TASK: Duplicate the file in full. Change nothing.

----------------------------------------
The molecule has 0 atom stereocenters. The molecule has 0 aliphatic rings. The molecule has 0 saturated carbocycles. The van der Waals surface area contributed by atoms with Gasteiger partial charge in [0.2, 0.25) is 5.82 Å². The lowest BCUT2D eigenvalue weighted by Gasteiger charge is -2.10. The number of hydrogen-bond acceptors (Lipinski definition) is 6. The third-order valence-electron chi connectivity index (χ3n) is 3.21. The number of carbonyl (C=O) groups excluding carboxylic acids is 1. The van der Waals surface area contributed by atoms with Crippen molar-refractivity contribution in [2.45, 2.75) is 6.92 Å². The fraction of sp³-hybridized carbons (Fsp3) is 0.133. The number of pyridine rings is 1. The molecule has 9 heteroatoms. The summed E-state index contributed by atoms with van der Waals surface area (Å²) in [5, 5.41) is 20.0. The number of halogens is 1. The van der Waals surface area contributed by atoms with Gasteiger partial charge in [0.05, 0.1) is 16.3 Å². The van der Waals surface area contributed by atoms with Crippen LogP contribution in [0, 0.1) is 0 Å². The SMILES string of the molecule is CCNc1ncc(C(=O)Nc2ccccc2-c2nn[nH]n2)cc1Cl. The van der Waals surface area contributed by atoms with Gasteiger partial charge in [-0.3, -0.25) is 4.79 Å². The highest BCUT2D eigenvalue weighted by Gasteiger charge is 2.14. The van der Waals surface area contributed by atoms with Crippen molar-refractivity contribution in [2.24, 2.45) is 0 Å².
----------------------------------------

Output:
The molecule has 0 atom stereocenters. The molecule has 0 aliphatic rings. The molecule has 0 saturated carbocycles. The van der Waals surface area contributed by atoms with Gasteiger partial charge in [0.2, 0.25) is 5.82 Å². The lowest BCUT2D eigenvalue weighted by Gasteiger charge is -2.10. The number of hydrogen-bond acceptors (Lipinski definition) is 6. The third-order valence-electron chi connectivity index (χ3n) is 3.21. The number of carbonyl (C=O) groups excluding carboxylic acids is 1. The van der Waals surface area contributed by atoms with Crippen molar-refractivity contribution in [2.45, 2.75) is 6.92 Å². The fraction of sp³-hybridized carbons (Fsp3) is 0.133. The number of pyridine rings is 1. The molecule has 9 heteroatoms. The summed E-state index contributed by atoms with van der Waals surface area (Å²) in [5, 5.41) is 20.0. The number of halogens is 1. The van der Waals surface area contributed by atoms with Gasteiger partial charge in [0.05, 0.1) is 16.3 Å². The van der Waals surface area contributed by atoms with Crippen LogP contribution in [0, 0.1) is 0 Å². The SMILES string of the molecule is CCNc1ncc(C(=O)Nc2ccccc2-c2nn[nH]n2)cc1Cl. The van der Waals surface area contributed by atoms with Gasteiger partial charge in [-0.3, -0.25) is 4.79 Å². The highest BCUT2D eigenvalue weighted by Gasteiger charge is 2.14. The van der Waals surface area contributed by atoms with Crippen molar-refractivity contribution in [2.24, 2.45) is 0 Å².